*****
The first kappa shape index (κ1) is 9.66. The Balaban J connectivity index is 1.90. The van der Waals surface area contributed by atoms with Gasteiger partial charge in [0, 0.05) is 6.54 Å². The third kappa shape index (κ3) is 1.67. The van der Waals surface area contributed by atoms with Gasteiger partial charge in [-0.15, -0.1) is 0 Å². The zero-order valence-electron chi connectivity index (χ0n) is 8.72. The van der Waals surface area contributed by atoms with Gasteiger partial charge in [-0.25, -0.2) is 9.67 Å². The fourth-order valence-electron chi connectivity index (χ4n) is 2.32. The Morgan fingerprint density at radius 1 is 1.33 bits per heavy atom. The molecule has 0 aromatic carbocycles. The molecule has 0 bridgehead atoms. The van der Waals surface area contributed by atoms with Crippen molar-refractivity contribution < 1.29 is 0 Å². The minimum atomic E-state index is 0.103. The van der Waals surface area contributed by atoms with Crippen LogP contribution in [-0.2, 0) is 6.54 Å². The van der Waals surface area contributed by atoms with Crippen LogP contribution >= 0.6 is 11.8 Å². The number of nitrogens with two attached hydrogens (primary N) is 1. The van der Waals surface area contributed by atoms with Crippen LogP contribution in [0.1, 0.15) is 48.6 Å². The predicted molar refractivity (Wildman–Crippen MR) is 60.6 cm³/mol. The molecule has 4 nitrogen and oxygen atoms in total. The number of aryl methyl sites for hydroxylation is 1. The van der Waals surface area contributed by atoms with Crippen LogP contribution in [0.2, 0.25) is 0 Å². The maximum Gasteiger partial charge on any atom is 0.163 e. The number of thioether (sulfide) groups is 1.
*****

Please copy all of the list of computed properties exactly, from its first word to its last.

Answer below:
The first kappa shape index (κ1) is 9.66. The Balaban J connectivity index is 1.90. The van der Waals surface area contributed by atoms with Gasteiger partial charge in [0, 0.05) is 6.54 Å². The third kappa shape index (κ3) is 1.67. The van der Waals surface area contributed by atoms with Gasteiger partial charge in [-0.15, -0.1) is 0 Å². The zero-order valence-electron chi connectivity index (χ0n) is 8.72. The van der Waals surface area contributed by atoms with Gasteiger partial charge in [-0.25, -0.2) is 9.67 Å². The fourth-order valence-electron chi connectivity index (χ4n) is 2.32. The Morgan fingerprint density at radius 1 is 1.33 bits per heavy atom. The molecule has 0 aromatic carbocycles. The molecule has 0 bridgehead atoms. The van der Waals surface area contributed by atoms with Crippen molar-refractivity contribution < 1.29 is 0 Å². The minimum atomic E-state index is 0.103. The van der Waals surface area contributed by atoms with Crippen LogP contribution in [-0.2, 0) is 6.54 Å². The van der Waals surface area contributed by atoms with Crippen LogP contribution >= 0.6 is 11.8 Å². The number of nitrogens with two attached hydrogens (primary N) is 1. The van der Waals surface area contributed by atoms with Crippen LogP contribution in [0.1, 0.15) is 48.6 Å². The predicted molar refractivity (Wildman–Crippen MR) is 60.6 cm³/mol. The molecule has 4 nitrogen and oxygen atoms in total. The number of aryl methyl sites for hydroxylation is 1. The van der Waals surface area contributed by atoms with Crippen LogP contribution in [0.2, 0.25) is 0 Å². The maximum Gasteiger partial charge on any atom is 0.163 e. The number of thioether (sulfide) groups is 1.